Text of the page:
Jennings, A., Welch, A. A., Fairweather-Tait, S. J., Kay, C., Minihane, A. M., Chowienczyk, P., Jiang, B., Cecelja, M., Spector, T., Macgregor, A., & Cassidy, A. (2012). Higher anthocyanin intake is associated with lower arterial stiffness and central blood pressure in women. The American Journal of Clinical Nutrition, 96(4), 781-8.
Jennings A, et al. Higher Anthocyanin Intake Is Associated With Lower Arterial Stiffness and Central Blood Pressure in Women. Am J Clin Nutr. 2012;96(4):781-8. PubMed PMID: 22914551.
* Article titles in AMA citation format should be in sentence-case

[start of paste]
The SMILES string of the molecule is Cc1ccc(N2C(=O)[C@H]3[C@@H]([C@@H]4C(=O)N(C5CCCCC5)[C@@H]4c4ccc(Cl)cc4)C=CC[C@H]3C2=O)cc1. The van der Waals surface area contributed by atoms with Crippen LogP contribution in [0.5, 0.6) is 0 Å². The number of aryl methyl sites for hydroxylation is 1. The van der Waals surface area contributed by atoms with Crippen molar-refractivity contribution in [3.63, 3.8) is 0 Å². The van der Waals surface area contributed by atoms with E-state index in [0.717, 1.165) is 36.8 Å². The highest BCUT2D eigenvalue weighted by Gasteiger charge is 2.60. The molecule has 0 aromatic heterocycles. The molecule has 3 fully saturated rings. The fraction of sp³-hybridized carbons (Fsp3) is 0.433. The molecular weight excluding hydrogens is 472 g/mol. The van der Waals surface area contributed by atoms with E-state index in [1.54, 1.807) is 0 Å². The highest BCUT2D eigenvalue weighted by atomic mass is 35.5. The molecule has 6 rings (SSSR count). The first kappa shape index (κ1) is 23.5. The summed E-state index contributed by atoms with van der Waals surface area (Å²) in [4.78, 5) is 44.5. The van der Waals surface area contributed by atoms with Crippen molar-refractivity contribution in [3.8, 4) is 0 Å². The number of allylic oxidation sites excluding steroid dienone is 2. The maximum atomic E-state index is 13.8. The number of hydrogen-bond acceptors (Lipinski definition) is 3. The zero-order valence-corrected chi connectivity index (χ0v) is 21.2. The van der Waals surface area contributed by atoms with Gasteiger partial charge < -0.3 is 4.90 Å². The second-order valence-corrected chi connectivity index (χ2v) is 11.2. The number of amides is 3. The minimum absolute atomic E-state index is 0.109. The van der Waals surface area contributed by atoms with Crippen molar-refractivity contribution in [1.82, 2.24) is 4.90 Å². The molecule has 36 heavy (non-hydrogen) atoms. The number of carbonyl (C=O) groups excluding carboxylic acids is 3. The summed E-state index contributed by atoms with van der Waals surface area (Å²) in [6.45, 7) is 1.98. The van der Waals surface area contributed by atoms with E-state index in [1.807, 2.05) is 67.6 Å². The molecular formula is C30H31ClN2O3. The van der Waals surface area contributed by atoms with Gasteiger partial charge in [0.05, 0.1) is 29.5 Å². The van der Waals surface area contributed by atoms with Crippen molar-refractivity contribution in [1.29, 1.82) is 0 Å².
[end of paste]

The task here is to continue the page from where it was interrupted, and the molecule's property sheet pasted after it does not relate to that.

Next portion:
TY - JOUR T1 - Higher anthocyanin intake is associated with lower arterial stiffness and central blood pressure in women. AU - Jennings,Amy, AU - Welch,Ailsa A, AU - Fairweather-Tait,Sue J, AU - Kay,Colin, AU - Minihane,Anne-Marie, AU - Chowienczyk,Phil, AU - Jiang,Benyu, AU - Cecelja,Marina, AU - Spector,Tim, AU - Macgregor,Alex, AU - Cassidy,Aedín, Y1 - 2012/08/22/ PY - 2012/8/24/entrez PY - 2012/8/24/pubmed PY - 2012/12/12/medline SP - 781 EP - 8 JF - The American journal of clinical nutrition JO - Am J Clin Nutr VL - 96 IS - 4 N2 - BACKGROUND: Although a high intake of some flavonoid subclasses may reduce cardiovascular disease mortality, data regarding the in vivo mechanisms of action are limited. OBJECTIVE: We examined associations between habitual flavonoid intakes and direct measures of arterial stiffness, central blood pressure, and atherosclerosis. DESIGN: In a cross-sectional study of 1898 women aged 18-75 y from the TwinsUK registry, intakes of total flavonoids and their subclasses (flavanones, anthocyanins, flavan-3-ols, polymers, flavonols, and flavones) were calculated from validated food-frequency questionnaires by using an updated and extended USDA database. Direct measures of arterial stiffness and atherosclerosis included central systolic blood pressure (cSBP), central diastolic blood pressure, mean arterial pressure (MAP), augmentation index, pulse wave velocity (PWV), and intima-media thickness. RESULTS: In multivariate analyses, a higher anthocyanin intake was associated with significantly lower cSBP (mean ± SE: -3.0 ± 1.4 mm Hg for quintile 5 compared with quintile 1; P-trend = 0.02), MAP (-2.3 ± 1.2 mm Hg for quintile 5 compared with quintile 1; P-trend = 0.04), and PWV (-0.4 ± 0.2 m/s for quintile 5 compared with quintile 1; P-trend = 0.04), whereas a higher flavone intake was associated with a lower PWV (-0.4 ± 0.2 m/s for quintile 5 compared with quintile 1; P-trend = 0.04). Although a higher wine and berry intake was associated with a lower PWV, no associations were observed for total and other flavonoid subclasses. CONCLUSIONS: These data, which include direct measures of arterial stiffness and thickness, suggest that higher intake of anthocyanins and flavones are inversely associated with lower arterial stiffness. The intakes of anthocyanins associated with these findings could be incorporated into the diet by the consumption of 1-2 portions of berries daily and are, therefore, relevant for public health strategies to reduce cardiovascular disease risk. SN - 1938-3207 UR - https://www.unboundmedicine.com/medline/citation/22914551/Higher_anthocyanin_intake_is_associated_with_lower_arterial_stiffness_and_central_blood_pressure_in_women_ L2 - https://academic.oup.com/ajcn/article-lookup/doi/10.3945/ajcn.112.042036 DB - PRIME DP - Unbound Medicine ER -